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Pak court admits Sharif's plea for removal of name from no-fly list

PTI | Lahore | Updated: 15-11-2019 20:55 IST | Created: 15-11-2019 20:55 IST
Pak court admits Sharif's plea for removal of name from no-fly list

A Pakistani court on Friday admitted for hearing ailing former prime minister Nawaz Sharif's plea challenging the Imran Khan government's condition of furnishing an indemnity bond for the removal of his name from the no-fly list so that he could travel to the UK for his medical treatment. Sharif, 69, on Thursday filed a petition in the Lahore High Court seeking an order for the government to remove his name from the no-fly list or the Exit Control List (ECL). The court sought comments from the government and the National Accountability Bureau (NAB) by Friday.

The Lahore High Court's two-member bench headed by Justice Baqar Naqvi declared Sharif's petition "maintainable" and after hearing the arguments of both the government and Sharif's counsels, it adjourned the proceedings till Saturday. On Wednesday, the federal government granted a one-time permission to Sharif for four weeks to travel to the UK for his treatment provided he submitted an indemnity bond worth Rs 700 crore.

The Pakistan Muslim League- Nawaz (PML-N) supremo, however, refused to submit the bonds, saying it was a trap by prime minister Khan to use them (bonds) for his political gains. In its 45-page reply, the federal government opposed Sharif's plea contesting that the court does not have the jurisdiction to hear this petition.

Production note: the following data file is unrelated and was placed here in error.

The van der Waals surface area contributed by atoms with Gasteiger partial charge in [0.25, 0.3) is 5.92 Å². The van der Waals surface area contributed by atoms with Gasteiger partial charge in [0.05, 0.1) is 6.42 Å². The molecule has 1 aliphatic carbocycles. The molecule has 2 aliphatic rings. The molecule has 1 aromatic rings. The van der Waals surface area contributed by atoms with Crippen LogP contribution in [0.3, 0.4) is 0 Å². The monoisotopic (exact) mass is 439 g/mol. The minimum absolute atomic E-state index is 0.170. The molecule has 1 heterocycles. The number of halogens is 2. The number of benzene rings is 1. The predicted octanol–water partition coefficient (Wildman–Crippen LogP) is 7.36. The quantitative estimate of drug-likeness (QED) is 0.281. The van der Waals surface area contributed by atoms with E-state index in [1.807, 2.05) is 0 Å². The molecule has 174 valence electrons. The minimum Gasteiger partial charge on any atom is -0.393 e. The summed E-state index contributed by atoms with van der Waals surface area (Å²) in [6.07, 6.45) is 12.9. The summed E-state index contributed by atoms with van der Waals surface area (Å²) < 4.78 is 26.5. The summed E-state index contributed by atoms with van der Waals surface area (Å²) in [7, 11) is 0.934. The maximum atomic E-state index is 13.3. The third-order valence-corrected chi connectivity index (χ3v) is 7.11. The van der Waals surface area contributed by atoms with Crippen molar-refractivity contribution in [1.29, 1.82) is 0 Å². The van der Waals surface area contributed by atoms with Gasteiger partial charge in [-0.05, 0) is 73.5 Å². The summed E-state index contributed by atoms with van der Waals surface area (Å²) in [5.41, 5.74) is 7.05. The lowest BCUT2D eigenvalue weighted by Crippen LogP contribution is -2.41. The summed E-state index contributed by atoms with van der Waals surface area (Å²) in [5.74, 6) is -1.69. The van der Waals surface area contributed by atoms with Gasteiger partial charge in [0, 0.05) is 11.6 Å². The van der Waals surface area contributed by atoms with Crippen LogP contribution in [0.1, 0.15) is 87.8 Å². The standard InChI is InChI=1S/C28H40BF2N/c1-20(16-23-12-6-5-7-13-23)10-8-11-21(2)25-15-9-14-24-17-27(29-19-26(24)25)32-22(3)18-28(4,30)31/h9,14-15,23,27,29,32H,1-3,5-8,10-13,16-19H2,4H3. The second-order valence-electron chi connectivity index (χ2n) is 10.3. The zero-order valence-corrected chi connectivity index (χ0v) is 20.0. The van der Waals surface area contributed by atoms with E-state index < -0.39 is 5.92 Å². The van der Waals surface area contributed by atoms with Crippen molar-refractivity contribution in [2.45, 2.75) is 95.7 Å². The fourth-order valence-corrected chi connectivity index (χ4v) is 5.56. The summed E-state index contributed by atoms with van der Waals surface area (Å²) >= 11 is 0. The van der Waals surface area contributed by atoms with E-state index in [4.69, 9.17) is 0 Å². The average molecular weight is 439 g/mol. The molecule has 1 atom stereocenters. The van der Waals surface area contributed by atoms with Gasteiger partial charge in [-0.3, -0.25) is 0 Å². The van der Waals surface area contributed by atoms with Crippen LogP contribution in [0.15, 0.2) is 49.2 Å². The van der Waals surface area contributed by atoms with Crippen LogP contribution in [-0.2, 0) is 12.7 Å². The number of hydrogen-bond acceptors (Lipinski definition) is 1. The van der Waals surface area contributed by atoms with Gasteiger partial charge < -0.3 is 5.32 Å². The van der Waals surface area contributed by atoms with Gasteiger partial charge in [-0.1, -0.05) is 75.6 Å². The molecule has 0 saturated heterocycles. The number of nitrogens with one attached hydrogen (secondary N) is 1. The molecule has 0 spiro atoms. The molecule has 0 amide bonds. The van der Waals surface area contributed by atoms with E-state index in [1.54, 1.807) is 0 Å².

It argued that the Islamabad High Court was competent to hear the matter as cases of Sharif's conviction was handed down by the accountability courts of the federal capital. Sharif's counsel Amjad Pervaiz argued that the court had the jurisdiction to hear the matter since the NAB is a federal institution and has its offices in all provinces of the country.

He also said the government cannot deprive anyone of his/her fundamental rights. He also presented the example of former military ruler Gen. Pervez Musharraf who was allowed to travel abroad without attaching the condition of indemnity bonds. “Nawaz Sharif’s condition is very critical and he has to go abroad (London) for diagnosis and treatment of his disease,” Sharif's brother Shahbaz Sharif said.

The PML-N president said the prime minister is doing "dirty politics" on the health of Sharif. “If this intentional and inordinate delay in Nawaz's travel to London for his treatment caused any harm to his health, Imran Khan Niazi will be responsible for this,” he said.

Shahbaz said Sharif returned in July 2018 to the country to face jail. “Why any guarantee is needed to allow Nawaz to leave the country. This condition of 'political ransom’ is not acceptable to us,” he clarified. According to the PML-N, the doctors had recently given high dose of steroids to Sharif thrice for his expected travel abroad which may have negative effects on his health, and all this has gone in vain because of the government's indecision.

The former prime minister was lodged in the Kot Lakhpat jail but last month he was sent to the custody of the NAB which is probing the Sharif family in the Chaudhry Sugar Mills corruption case. On December 24, 2018, an accountability court had sentenced Sharif to seven years in prison in the Al-Azizia Steel Mills corruption case and acquitted him in the Flagship case.

Sharif recently secured eight weeks bail on medical grounds from the Islamabad High Court in the Al-Azizia Mills corruption case in which he was serving seven years imprisonment. He also got bail from the Lahore High Court in the money laundering case. The former prime minister is suffering from multiple health complications, including erratic platelet count, and is currently being treated at his residence near Lahore where an ICU has been set up.

Sharif agreed to go to the UK for treatment, heeding doctors' advice and accepting his family's request. He was scheduled to leave for London on a Pakistan International Airlines (PIA) flight on Sunday morning. However, he could not leave as his name figured in the no fly-list.


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